Autoimmunity in Africa: Comparing Systemic Lupus Erythematosus and Anti-phospholipid Antibodies in Sudan and Sweden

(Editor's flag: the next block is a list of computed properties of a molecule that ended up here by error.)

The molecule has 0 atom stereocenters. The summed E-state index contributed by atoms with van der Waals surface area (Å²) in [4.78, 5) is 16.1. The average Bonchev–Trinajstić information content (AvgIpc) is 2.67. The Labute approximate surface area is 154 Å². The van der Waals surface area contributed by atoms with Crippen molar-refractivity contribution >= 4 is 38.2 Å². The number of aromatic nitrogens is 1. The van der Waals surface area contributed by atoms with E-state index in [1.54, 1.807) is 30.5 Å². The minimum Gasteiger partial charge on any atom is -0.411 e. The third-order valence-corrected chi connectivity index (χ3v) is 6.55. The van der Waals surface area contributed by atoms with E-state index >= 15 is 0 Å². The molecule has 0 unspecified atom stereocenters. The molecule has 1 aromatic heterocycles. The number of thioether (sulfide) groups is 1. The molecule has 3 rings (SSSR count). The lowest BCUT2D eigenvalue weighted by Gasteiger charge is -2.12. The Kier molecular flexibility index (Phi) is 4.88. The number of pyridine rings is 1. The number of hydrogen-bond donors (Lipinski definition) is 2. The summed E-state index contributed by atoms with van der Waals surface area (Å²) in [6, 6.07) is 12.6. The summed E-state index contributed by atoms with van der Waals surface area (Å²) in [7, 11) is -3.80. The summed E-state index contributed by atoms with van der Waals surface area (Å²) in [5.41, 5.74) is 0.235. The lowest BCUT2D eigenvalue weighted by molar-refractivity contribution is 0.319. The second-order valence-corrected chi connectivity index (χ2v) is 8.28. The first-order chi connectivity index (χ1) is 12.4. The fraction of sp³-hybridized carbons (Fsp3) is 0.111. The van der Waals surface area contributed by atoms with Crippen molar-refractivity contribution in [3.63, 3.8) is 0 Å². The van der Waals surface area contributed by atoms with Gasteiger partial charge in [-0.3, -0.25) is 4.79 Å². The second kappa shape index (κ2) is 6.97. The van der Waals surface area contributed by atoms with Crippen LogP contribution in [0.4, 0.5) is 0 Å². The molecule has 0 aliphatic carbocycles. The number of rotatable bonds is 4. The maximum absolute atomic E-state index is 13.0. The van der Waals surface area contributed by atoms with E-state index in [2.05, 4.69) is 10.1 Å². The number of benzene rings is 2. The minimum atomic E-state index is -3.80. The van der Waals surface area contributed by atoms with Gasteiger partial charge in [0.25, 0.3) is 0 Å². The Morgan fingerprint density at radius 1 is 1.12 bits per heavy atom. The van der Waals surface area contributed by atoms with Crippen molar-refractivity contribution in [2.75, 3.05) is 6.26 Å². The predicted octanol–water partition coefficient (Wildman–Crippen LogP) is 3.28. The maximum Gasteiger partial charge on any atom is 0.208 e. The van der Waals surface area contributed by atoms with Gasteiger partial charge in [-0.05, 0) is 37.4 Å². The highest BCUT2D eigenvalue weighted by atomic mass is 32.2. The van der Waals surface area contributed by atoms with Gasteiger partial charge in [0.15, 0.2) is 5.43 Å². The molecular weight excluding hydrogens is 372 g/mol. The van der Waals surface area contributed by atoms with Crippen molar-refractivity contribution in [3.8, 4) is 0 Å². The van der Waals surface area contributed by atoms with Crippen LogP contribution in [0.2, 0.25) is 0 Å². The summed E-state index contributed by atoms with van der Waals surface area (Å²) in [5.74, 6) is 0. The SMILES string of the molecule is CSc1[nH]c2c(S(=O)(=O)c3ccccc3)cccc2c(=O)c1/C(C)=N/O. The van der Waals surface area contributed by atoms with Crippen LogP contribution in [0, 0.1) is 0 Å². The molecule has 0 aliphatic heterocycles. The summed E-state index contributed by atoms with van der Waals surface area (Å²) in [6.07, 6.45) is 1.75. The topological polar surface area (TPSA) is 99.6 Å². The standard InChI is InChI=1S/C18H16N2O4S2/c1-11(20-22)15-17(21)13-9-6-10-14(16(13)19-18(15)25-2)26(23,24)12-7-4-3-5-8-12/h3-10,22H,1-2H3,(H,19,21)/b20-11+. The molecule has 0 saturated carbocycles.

Abstract: Systemic Lupus Erythematosus (SLE) is a chronic immune complex (IC)-mediated disease with variable prevalence worldwide, reported to be more common in Africans, Hispanics and Asians than in Caucasian populations. Expression of autoantibodies might vary between different ethnic populations due to environmental and genetic factors. Antiphospholipid antibodies (aPL) react with several antigenic targets of negatively charged phospholipids and/or associated plasma proteins. In this thesis we have studied the immunological and clinical characteristics of SLE in patients from Sudan and Sweden using an identical methodology. We have also investigated the occurrence of aPL during healthy pregnancies in both countries.Sudanese patients with SLE were younger, had shorter disease duration and suffered from more organ damage compared to Swedish patients. Neurological involvement, predominantly in young patients, was the main contributor to organ damage among the Sudanese patients. When comparing anti-nuclear antibody (ANA) specificities in IC between Sudanese and Swedish patients, different results from ANA detected in serum was observed. While serum ANA levels were mainly higher in Swedish SLE patients, levels of most ANA specificities in IC, particularly anti-chromatin specificities, were increased in Sudanese patients. In both cohorts, ANA in IC associated with more active SLE. Sudanese SLE patients had a higher prevalence of IgA aPL using common assay cut-off points. However, aPL levels among controls were also higher in Sudan, and when cut-offs were adjusted based on national controls the difference in prevalence between the patient groups was no longer evident. A more recently defined test measuring antibody against the phosphatidylserine/prothrombin complex was the best aPL predictor of thrombosis in Swedish SLE patients, independent of cardiovascular risk factors and antiphospholipid antibody syndrome criteria tests. Levels of IgA aPL, particularly anti-β2 glycoprotein I, were higher in normal pregnancies of healthy women from Sudan. This was not observed in Swedish pregnancies, and it was not due to reactivity against domain 1 of the β2 glycoprotein I molecule.Levels of autoantibodies differed both for patients and healthy individuals from Sudan and Sweden, and the occurrence of antibodies among patients depended on the cut-offs used. Adjustments to national cut-offs revealed more associations between autoantibody occurrence and clinical manifestations in Sudan. We recommend that the evaluation of autoantibody prevalence and clinical significance in autoimmune diseases in populations of African origin should rely on cut-offs based on controls from the same population, both in research and clinical contexts.